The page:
SALT LAKE CITY — Hundreds of war veterans networked with employers and searched for jobs at the Salt Palace Convention Center Wednesday as part of a national initiative to reduce unemployment among returning soldiers.
The fair was one of hundreds held around the country since March 2012 as part of the Hiring 500,000 Heroes campaign put on by the U.S. Chamber of Commerce Foundation. More than 150 employers also attended. Terry Schow, executive director of the Department of Veteran Affairs, said finding stable employment is key to a successful return from duty.
“At the end of the day, we’re here to help veterans, military folks and their families make the transition back to civilian life,” Schow said. “For folks who served in combat zone, it affects them while they're there and it affects their family while they're there and it affects them when they come back. We’re proud the community would come out and support them.”
Veterans who have served on active duty since 2001 experience a 9.9 percent unemployment rate, significantly higher than the national average of 7.7 percent. According to the U.S. Bureau of Labor Statistics, unemployment among veterans under 24 years old is 20 percent, more than 2 ½ times the national average. Hiring 500,000 Heroes claims to have placed 108,000 veterans in jobs since it launched, and says that veteran unemployment is slowly inching down.
“The last time we saw this large influx of veterans coming back to the U.S. workforce was the end of World War II,” said James Cunningham, the manager of digital programs for the Hiring Our Heroes initiative. “And that was the ‘greatest generation’ as we remember it. We don’t believe this is going to be any different, and that’s why we’re doing everything we can to get them in front of employers.”
Cunningham is himself a veteran who served in Afghanistan from 2007-08 and was named Student Veteran of the Year at the University of Utah in 2011. He said many businesses who originally hire veterans end up coming to fairs like the one on Wednesday looking for more.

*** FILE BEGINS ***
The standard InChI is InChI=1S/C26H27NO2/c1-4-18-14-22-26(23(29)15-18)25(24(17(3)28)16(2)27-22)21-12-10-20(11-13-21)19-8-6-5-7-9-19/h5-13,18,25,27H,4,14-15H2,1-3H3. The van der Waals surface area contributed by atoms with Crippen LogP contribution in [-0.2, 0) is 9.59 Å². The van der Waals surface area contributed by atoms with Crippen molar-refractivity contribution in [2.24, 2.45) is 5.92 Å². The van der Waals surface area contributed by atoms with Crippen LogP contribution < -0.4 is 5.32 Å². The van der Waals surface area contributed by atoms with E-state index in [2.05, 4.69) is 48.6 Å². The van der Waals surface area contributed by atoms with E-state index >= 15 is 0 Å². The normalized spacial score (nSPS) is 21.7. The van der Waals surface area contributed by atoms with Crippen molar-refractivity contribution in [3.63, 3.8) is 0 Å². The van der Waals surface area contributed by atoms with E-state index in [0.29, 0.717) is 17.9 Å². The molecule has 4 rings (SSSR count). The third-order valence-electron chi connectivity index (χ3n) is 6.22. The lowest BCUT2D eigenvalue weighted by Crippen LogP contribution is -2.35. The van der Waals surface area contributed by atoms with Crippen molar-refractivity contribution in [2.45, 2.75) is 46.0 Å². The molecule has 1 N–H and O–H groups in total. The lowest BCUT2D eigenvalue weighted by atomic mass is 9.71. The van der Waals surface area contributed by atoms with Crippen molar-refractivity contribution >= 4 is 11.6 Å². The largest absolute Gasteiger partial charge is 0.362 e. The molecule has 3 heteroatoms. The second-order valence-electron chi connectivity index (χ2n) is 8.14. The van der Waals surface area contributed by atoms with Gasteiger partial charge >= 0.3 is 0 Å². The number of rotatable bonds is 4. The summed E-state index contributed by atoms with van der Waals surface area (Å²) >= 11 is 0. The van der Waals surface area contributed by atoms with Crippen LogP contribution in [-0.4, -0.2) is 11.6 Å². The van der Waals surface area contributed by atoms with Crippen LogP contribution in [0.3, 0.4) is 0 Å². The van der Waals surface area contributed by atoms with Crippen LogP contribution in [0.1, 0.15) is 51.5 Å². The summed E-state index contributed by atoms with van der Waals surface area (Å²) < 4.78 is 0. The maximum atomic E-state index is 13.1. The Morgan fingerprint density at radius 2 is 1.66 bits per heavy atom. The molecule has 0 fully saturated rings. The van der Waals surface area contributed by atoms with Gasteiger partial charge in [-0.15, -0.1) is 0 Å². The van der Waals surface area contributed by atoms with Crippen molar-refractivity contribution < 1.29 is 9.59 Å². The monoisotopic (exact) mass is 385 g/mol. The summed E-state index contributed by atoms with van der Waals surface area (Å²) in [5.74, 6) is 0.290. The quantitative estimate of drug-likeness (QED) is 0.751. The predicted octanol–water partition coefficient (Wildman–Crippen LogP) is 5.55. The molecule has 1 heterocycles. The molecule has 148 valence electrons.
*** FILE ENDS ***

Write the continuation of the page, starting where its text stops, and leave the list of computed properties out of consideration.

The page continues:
“Veterans are on time, very well-disciplined and easily trainable. As an employer, I’m looking for someone whom I can give responsibility and who I know is going to be there,” Cunningham said. "To me, that’s exactly what a veteran is. They’re very task oriented.”
Ben Riley, a veteran who returned from Afghanistan about a year ago, was at the Salt Palace looking for an employer who could use his two bachelor’s degrees in chemistry and psychology.
“A lot of these businesses don't outwardly post some jobs, so unless I want to spend all day looking on the Internet and maybe have a chance at something, this gets them all in one place at one time,” Riley said. “It gives me an opportunity to represent myself face to face.”
Riley currently teaches military science at the University of Utah as an assistant professor. But he said funding for his teaching position is rarely guaranteed.
“We all know how wishy-washy that is right now,” Riley said. “I just thought it was important to see what was available out there.”
Several workshops were also held throughout the day, covering topics ranging from dealing with PTSD to separation from spouses during deployment to how to effectively prepare a resume and interview successfully.
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